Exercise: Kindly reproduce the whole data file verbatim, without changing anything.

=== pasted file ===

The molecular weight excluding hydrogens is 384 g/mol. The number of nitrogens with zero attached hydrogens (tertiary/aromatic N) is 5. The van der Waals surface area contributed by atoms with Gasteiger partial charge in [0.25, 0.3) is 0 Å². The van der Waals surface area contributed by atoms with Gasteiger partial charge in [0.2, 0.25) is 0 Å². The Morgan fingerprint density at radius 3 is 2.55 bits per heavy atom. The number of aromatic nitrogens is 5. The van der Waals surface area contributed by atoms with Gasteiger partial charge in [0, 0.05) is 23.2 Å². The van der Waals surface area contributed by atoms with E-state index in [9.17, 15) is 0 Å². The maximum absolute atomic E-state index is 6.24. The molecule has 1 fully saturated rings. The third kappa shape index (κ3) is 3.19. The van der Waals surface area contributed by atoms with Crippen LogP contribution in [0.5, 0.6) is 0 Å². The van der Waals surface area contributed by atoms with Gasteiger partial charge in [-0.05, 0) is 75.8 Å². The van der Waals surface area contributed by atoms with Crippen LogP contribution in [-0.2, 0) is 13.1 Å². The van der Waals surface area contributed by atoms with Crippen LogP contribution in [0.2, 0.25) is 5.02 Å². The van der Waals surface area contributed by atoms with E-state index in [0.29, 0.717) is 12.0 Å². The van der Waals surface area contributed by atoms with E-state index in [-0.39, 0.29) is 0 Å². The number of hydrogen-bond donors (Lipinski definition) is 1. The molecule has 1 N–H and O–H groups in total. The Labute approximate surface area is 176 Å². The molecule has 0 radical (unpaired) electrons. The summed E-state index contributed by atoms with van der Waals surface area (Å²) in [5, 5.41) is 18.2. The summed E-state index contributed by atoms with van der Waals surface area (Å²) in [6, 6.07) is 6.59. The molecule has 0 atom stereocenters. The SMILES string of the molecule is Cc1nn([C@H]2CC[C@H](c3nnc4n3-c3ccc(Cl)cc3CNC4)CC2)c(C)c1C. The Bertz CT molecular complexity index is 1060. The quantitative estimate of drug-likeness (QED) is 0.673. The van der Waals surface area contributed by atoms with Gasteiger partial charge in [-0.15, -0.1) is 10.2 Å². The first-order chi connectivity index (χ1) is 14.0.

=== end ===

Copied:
The molecular weight excluding hydrogens is 384 g/mol. The number of nitrogens with zero attached hydrogens (tertiary/aromatic N) is 5. The van der Waals surface area contributed by atoms with Gasteiger partial charge in [0.25, 0.3) is 0 Å². The van der Waals surface area contributed by atoms with Gasteiger partial charge in [0.2, 0.25) is 0 Å². The Morgan fingerprint density at radius 3 is 2.55 bits per heavy atom. The number of aromatic nitrogens is 5. The van der Waals surface area contributed by atoms with Gasteiger partial charge in [0, 0.05) is 23.2 Å². The van der Waals surface area contributed by atoms with E-state index in [9.17, 15) is 0 Å². The maximum absolute atomic E-state index is 6.24. The molecule has 1 fully saturated rings. The third kappa shape index (κ3) is 3.19. The van der Waals surface area contributed by atoms with Crippen LogP contribution in [0.5, 0.6) is 0 Å². The van der Waals surface area contributed by atoms with Gasteiger partial charge in [-0.05, 0) is 75.8 Å². The van der Waals surface area contributed by atoms with Crippen LogP contribution in [-0.2, 0) is 13.1 Å². The van der Waals surface area contributed by atoms with Crippen LogP contribution in [0.2, 0.25) is 5.02 Å². The van der Waals surface area contributed by atoms with E-state index in [0.29, 0.717) is 12.0 Å². The van der Waals surface area contributed by atoms with E-state index in [-0.39, 0.29) is 0 Å². The number of hydrogen-bond donors (Lipinski definition) is 1. The molecule has 1 N–H and O–H groups in total. The Labute approximate surface area is 176 Å². The molecule has 0 radical (unpaired) electrons. The summed E-state index contributed by atoms with van der Waals surface area (Å²) in [5, 5.41) is 18.2. The summed E-state index contributed by atoms with van der Waals surface area (Å²) in [6, 6.07) is 6.59. The molecule has 0 atom stereocenters. The SMILES string of the molecule is Cc1nn([C@H]2CC[C@H](c3nnc4n3-c3ccc(Cl)cc3CNC4)CC2)c(C)c1C. The Bertz CT molecular complexity index is 1060. The quantitative estimate of drug-likeness (QED) is 0.673. The van der Waals surface area contributed by atoms with Gasteiger partial charge in [-0.15, -0.1) is 10.2 Å². The first-order chi connectivity index (χ1) is 14.0.